But Miliband’s leadership isn’t based on psephological calculation of this kind. He is convinced, with Thatcher-like certainty, that Britain is ready for a fundamental shift in direction. Speaking to Jason Cowley in 2012, he declared: “For me it’s a centre-left moment because people think there’s something unfair and unjust about our society. You’ve got to bring the vested interests to heel; you’ve got to change the way the economy works.”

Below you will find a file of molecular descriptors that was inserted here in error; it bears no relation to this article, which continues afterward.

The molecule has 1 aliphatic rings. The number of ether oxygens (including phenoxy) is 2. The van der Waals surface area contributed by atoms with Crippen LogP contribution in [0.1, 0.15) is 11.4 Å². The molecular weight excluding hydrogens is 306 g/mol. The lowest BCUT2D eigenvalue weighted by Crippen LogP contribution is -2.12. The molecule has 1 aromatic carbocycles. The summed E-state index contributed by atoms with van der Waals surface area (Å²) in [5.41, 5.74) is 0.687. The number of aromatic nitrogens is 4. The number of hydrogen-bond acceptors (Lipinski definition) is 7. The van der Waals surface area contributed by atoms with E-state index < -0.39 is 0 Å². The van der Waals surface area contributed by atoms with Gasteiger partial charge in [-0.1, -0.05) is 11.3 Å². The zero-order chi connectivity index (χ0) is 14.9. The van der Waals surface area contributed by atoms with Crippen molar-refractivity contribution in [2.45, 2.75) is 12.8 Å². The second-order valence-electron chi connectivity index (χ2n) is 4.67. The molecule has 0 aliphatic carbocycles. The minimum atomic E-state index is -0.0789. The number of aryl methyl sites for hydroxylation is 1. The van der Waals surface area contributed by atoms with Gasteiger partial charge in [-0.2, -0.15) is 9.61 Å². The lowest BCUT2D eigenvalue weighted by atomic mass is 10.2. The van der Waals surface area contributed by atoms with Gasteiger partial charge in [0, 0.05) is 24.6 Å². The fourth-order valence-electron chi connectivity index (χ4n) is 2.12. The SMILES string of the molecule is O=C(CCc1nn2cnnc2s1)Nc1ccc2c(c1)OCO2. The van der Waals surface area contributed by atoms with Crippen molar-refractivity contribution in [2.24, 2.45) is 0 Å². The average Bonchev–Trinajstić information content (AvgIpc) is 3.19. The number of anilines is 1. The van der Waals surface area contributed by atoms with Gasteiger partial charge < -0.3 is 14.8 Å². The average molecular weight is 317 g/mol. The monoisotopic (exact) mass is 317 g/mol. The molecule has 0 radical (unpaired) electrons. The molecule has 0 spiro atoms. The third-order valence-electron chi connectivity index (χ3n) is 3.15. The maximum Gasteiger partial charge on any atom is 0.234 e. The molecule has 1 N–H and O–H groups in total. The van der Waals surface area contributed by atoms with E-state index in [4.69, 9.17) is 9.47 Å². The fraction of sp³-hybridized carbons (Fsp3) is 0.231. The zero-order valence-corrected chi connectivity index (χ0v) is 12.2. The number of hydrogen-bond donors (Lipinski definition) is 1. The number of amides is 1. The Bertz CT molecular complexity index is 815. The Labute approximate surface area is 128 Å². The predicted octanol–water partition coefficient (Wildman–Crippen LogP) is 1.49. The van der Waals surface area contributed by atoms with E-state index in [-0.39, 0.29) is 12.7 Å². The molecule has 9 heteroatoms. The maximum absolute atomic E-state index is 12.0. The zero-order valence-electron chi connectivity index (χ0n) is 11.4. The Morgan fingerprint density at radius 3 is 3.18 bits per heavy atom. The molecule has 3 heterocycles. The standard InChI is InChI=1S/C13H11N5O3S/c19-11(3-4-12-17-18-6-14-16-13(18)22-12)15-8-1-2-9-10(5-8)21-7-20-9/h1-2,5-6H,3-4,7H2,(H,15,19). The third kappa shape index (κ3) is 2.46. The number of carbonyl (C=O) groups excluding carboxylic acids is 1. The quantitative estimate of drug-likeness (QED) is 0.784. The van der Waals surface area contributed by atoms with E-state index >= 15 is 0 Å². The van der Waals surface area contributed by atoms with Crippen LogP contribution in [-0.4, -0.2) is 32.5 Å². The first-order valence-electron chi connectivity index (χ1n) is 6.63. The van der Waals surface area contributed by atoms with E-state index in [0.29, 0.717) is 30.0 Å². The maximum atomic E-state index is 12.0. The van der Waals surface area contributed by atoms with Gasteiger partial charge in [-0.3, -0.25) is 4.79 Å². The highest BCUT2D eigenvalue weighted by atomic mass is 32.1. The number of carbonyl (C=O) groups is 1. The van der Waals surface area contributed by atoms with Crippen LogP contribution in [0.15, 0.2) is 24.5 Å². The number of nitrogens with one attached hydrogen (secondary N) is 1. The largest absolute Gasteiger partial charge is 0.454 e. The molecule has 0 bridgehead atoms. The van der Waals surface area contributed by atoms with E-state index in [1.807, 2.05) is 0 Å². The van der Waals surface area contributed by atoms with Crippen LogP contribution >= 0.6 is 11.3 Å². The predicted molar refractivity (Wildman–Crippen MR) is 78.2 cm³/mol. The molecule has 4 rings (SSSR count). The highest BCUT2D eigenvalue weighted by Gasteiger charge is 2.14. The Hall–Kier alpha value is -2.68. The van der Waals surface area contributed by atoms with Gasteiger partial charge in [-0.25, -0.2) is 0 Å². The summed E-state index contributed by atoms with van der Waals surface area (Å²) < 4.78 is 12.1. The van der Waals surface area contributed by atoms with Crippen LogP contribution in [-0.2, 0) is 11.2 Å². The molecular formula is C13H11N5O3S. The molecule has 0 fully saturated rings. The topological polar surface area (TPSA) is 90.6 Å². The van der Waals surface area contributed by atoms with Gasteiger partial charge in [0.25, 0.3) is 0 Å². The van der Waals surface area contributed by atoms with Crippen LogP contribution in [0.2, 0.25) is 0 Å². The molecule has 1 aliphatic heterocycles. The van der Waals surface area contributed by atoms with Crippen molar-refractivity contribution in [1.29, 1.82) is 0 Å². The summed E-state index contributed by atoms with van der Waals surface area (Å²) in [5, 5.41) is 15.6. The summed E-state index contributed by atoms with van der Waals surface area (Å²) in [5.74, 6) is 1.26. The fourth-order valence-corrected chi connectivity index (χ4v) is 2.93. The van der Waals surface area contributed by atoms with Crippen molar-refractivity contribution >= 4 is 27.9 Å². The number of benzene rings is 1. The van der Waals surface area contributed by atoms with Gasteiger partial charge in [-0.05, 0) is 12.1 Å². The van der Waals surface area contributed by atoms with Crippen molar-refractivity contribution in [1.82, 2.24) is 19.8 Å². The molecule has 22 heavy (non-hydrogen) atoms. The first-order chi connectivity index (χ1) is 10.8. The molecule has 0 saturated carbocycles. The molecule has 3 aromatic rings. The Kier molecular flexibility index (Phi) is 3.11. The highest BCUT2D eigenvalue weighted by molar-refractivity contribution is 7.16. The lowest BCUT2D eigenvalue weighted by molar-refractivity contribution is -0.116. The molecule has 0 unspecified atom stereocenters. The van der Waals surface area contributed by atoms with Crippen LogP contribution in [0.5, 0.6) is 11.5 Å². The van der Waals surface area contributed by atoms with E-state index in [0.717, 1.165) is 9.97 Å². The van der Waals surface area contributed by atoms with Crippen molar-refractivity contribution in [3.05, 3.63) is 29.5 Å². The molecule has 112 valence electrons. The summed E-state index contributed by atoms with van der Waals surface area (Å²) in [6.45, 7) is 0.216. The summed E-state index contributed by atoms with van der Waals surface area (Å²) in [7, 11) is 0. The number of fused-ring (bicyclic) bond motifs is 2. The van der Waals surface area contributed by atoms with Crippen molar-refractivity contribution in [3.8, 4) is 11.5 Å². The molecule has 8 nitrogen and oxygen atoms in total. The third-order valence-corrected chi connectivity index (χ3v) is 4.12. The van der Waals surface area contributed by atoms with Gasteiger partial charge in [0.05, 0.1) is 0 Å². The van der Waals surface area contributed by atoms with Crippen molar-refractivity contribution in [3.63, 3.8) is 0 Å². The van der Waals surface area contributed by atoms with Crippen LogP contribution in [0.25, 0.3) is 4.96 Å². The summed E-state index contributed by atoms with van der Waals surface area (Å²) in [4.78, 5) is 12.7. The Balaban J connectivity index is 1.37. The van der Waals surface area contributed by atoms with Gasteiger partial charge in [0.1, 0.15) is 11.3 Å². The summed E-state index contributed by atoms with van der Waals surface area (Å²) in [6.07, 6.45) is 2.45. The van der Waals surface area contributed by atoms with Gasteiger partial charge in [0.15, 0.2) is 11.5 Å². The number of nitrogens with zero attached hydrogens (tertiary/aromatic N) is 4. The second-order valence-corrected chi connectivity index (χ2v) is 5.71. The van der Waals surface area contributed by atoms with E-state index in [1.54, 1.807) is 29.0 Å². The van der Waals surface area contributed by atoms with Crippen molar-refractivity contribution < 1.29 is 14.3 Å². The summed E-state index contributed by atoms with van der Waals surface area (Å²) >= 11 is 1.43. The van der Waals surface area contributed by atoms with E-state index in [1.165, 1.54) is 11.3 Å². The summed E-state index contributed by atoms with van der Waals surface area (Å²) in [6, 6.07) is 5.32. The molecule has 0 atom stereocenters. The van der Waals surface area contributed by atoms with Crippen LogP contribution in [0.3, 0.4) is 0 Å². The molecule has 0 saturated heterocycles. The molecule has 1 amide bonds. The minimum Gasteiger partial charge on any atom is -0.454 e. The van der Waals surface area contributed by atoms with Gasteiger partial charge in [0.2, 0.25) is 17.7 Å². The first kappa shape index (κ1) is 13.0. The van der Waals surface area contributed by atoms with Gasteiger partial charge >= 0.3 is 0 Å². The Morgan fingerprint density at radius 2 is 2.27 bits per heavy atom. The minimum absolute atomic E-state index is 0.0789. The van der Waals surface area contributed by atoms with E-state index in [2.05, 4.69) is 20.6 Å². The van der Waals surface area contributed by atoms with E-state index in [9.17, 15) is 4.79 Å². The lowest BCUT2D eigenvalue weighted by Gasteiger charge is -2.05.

In Thatcher’s case, the belief that Britain was ready for radical change reflected a palpable sense of national emergency, epitomised in the industrial conflicts of the mid-1970s, the IMF bailout of 1976 and the “Winter of Discontent”. For some today, the 1970s may represent the high point of British social democracy, a pre­lapsarian golden age that Thatcher wantonly destroyed; but at the time there was widespread acceptance that the postwar settlement was no longer viable. Few in mainstream politics or her party were prepared for Thatcher’s assault on the existing order. In academia, much of which was engrossed in introverted controversies over ephemeral orthodoxies such as postmodernism and structuralism, her policies came as a bolt from the blue. Even so, an expectation of impending upheaval was in the air.